“Assistive technology helps millions of people live independently, remain engaged in their community and improves the quality of life for seniors and people with disabilities,” said Senator Casey.  “It is important that we update this bill to support the advances in assistive technology over the last 15 years, so that those who need it can be full participants in every aspect of their lives.”

“As our population ages, the need for care and support is increasing,” said Senator Collins.  “Advances in technology are working to bridge the ‘care gap,’ improving function in activities of daily living, helping to manage multiple chronic conditions, reducing risk of hazards, and making homes safer for seniors.  The 21st Century Assistive Technology Act would help to ensure that seniors continue to have access to these life-changing technologies to help them maintain their independence.”

The 21st Century Assistive Technology Act (S.1835) Act would update the Assistive Technology Act by clarifying that the program serves all people with disabilities, including veterans and older adults who developed disabilities later in life. The Assistive Technology Act would also increase the funding authorized for programs that serve rural areas. Assistive technology refers to any piece of equipment, product or service that helps someone with a disability or functional limitation accomplish their daily needs such as wheelchair ramps, hearing aids, screen readers and even smart phones.

This bill is supported by the Assistive Technology Act Programs, the Association of University Centers on Disabilities, the Autistic Self Advocacy Network, the American Association of People with Disabilities, The Arc of the United States, the National Center for Special Education in Charter Schools and CAST.

Please contact Senator Collins office to receive an accessible version of the proposed 21st Century Assistive Technology Act.

Assistive Technology for people with Autism Spectrum Disorder

Early childhoodAs part of Maine CITE’s presentations at recent conferences, we have created a new resource for assistive technology (AT) for people affected by Autism Spectrum Disorder (ASD). The resource will now be updated regularly as we become aware of new AT devices and services. If you know of anything you think should be added to this page, please contact John Brandt at jbrandt@mainecite.org .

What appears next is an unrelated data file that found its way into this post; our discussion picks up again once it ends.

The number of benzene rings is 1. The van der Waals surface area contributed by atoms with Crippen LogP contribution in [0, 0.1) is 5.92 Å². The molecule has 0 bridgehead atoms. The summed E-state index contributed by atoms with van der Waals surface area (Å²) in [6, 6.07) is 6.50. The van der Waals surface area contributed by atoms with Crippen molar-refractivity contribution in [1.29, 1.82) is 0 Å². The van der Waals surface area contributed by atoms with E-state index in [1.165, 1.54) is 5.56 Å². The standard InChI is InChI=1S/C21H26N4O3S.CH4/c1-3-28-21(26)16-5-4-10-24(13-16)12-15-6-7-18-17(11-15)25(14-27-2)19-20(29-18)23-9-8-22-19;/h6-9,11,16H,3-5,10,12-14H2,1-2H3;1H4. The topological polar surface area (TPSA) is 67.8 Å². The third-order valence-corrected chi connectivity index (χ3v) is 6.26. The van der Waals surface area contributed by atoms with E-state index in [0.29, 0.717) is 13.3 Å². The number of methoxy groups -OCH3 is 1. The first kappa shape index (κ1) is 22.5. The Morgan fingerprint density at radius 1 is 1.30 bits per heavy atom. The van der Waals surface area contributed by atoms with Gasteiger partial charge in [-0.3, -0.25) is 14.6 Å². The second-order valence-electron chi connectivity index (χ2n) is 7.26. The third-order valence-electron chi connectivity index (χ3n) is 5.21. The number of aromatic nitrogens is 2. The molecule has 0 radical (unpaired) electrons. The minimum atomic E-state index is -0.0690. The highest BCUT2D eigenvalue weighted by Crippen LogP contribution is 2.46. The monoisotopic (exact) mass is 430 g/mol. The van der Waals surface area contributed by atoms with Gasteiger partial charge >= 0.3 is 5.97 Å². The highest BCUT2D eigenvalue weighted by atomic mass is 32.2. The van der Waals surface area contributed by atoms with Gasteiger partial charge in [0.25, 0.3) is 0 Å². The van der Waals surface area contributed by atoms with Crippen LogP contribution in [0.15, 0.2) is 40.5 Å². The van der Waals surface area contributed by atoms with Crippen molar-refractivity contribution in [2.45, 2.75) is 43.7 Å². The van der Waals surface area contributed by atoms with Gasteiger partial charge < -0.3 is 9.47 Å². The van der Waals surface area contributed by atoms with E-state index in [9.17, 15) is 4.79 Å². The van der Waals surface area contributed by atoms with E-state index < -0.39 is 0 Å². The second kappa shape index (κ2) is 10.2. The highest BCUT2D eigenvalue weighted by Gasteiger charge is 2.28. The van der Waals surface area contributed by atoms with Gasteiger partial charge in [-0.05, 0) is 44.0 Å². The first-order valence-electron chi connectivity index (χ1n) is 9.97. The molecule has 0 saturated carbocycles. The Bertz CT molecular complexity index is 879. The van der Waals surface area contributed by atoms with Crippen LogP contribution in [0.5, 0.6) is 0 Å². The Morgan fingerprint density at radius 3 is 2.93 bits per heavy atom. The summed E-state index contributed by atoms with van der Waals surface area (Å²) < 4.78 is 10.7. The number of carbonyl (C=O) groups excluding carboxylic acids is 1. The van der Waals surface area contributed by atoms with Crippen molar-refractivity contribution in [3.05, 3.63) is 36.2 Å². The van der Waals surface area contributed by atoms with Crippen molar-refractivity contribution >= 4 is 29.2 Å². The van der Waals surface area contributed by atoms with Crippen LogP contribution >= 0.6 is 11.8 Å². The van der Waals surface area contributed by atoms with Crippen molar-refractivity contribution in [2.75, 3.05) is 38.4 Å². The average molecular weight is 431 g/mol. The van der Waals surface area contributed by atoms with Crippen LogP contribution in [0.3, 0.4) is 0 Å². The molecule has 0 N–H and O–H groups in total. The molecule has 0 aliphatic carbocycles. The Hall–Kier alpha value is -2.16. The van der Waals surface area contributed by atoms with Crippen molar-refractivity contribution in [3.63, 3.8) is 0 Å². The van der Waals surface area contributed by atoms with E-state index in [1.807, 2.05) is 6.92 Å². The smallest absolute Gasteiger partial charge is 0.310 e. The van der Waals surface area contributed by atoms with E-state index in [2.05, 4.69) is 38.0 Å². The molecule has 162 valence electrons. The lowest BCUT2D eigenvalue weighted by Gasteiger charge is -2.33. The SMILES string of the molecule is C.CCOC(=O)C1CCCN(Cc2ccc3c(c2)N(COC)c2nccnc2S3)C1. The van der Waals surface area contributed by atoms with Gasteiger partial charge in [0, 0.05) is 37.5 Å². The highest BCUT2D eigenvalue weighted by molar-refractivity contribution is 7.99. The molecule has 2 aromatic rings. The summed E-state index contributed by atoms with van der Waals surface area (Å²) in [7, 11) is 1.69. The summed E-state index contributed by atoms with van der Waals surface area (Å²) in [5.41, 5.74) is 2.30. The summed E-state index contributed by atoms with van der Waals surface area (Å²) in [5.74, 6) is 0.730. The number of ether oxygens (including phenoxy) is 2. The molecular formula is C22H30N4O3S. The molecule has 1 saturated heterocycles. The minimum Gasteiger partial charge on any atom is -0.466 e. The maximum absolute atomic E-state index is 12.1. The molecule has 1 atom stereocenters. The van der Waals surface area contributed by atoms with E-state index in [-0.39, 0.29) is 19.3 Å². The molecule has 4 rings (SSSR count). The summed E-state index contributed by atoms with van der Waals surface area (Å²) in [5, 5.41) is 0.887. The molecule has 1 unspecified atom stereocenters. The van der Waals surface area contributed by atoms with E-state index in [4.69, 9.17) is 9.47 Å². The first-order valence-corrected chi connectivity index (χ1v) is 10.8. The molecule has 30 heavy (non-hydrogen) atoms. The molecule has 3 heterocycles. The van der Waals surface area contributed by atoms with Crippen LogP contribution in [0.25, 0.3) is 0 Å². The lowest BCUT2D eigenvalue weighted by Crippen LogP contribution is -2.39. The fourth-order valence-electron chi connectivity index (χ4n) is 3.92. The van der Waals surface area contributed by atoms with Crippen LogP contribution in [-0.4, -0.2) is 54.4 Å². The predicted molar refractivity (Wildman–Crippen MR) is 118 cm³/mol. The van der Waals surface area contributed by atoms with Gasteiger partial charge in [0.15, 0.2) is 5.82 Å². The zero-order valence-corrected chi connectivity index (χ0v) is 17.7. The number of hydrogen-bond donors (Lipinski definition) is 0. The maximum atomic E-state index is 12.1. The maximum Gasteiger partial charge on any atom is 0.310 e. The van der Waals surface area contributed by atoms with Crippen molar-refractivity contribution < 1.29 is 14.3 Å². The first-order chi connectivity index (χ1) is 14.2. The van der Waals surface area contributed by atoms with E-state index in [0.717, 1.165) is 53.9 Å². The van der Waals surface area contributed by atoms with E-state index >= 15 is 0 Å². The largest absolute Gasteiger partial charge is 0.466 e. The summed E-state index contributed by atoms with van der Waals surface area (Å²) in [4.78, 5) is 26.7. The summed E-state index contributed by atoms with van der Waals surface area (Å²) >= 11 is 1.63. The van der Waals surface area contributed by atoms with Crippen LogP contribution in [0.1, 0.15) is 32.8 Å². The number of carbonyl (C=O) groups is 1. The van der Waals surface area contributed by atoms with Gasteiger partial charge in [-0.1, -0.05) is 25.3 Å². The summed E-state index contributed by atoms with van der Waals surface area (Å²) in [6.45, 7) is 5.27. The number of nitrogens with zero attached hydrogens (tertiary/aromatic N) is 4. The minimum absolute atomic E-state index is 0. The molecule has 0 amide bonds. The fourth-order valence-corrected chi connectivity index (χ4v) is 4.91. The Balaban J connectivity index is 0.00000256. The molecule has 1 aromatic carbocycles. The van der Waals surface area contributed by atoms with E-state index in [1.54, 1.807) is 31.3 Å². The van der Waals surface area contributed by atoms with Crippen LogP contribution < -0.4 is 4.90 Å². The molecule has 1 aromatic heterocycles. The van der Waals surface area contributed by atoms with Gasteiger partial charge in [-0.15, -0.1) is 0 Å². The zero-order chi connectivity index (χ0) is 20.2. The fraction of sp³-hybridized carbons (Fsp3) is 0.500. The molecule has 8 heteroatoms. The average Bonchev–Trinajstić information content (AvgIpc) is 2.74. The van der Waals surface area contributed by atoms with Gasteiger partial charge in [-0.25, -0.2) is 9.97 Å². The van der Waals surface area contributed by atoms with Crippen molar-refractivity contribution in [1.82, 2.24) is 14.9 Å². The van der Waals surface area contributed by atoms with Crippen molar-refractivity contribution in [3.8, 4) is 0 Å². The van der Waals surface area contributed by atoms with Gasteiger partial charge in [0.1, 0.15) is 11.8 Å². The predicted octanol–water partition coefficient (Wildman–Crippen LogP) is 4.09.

Use this link to visit AT for people with ASD.

 

Work & Benefits Navigator Training Available

From MaineHealth Educational Services and the Maine Department of Health and Human Services…

A person receiving Social Security disability benefits or SSI has likely been told they can’t work, or if they do work that they should limit their hours. They may believe they can’t work. They may have limited work experience or education. And likely they fear losing their financial and medical safety net if they try to work.

How can a service provider encourage work for a consumer who is living this experience? What is a social service provider to do in this “Employment First” state, especially without experience in employment services?

Join a session to learn what “Work and Benefits Navigation” means, and how you can be an employment champion for your clients and your agency.

As case managers, community integration workers, DSPs, residential staff, or others with a supporting role in the life of a person with a disability, you have a critical role in the employment success of the individuals you serve.  Work and Benefits Navigation training will equip you with information, skills, and resources you need to challenge myths about work and benefits and encourage employment.

Training will be provided by Community Work Incentives Coordinators (CWICs) from Maine Medical Center’s Department of Vocational Services.  They have many years of experience in assisting people with navigating Social Security’s return-to-work rules, and encouraging them – and those who play a supporting role in their lives – to think about earnings and work in a new way.

Use this link for more information and to register for the training programs…